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While you may not have control over these things from your home network, that doesn’t mean you don’t have options to improve your internet speed.

 

Wifi signal boost

The access point (wireless router) in your home network is used to connect your devices to your internet service provider. Most access points provide a wireless signal with limited channels, which can suffer interference from nearby signals, like your neighbour’s. A “channel” is a kind of virtual “pipe” through which data is transferred.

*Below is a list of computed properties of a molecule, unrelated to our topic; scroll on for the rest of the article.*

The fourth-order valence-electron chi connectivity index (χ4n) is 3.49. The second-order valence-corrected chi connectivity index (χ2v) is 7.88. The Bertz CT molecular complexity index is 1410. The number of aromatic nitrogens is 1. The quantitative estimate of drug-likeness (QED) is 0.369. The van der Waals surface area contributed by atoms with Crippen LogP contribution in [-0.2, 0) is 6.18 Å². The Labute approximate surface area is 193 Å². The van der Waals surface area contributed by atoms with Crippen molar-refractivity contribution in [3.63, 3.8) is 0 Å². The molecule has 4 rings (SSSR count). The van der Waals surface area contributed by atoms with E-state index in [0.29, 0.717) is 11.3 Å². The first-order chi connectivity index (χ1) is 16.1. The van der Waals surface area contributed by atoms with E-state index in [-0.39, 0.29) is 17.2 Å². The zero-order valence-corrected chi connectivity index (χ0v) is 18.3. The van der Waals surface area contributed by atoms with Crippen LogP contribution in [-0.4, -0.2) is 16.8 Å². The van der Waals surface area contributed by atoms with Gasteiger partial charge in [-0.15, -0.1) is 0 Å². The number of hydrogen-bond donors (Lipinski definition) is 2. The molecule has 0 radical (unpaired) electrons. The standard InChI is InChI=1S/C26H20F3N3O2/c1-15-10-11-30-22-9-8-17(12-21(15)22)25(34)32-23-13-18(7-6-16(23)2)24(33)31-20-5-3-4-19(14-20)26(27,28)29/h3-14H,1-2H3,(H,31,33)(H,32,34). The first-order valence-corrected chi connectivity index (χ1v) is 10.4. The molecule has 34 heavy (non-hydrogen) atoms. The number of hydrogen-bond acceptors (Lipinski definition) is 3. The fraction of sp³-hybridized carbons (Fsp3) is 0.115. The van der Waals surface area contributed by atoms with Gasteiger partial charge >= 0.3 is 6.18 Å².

Although your devices are designed to avoid interference by switching channels automatically (there are usually 14 available), it may help to check your router settings, as some are set to a single channel by default. When trying different options to reduce interference, it’s advisable to select channels 1, 6 or 11 as they can help to minimise problems (for 2.4GHz wireless).

This diagram shows the frequency and channel distribution for 2.4GHz. Rob/Stack Exchange, CC BY-SA

What else can you do?

There are further things you can try to improve your wifi signal. If your router supports 5GHz wifi signals, switching to this can provide a faster data rate, but over shorter distances. Reposition your router for best coverage (usually a central position).

The difference between 2.4GHz and 5GHz wifi signals is they have different data transmission speeds. While 5GHz can transfer data faster (with 23 available channels), 2.4GHz provides a wider range. If you want speed, go for 5GHz. For better coverage, choose 2.4GHz.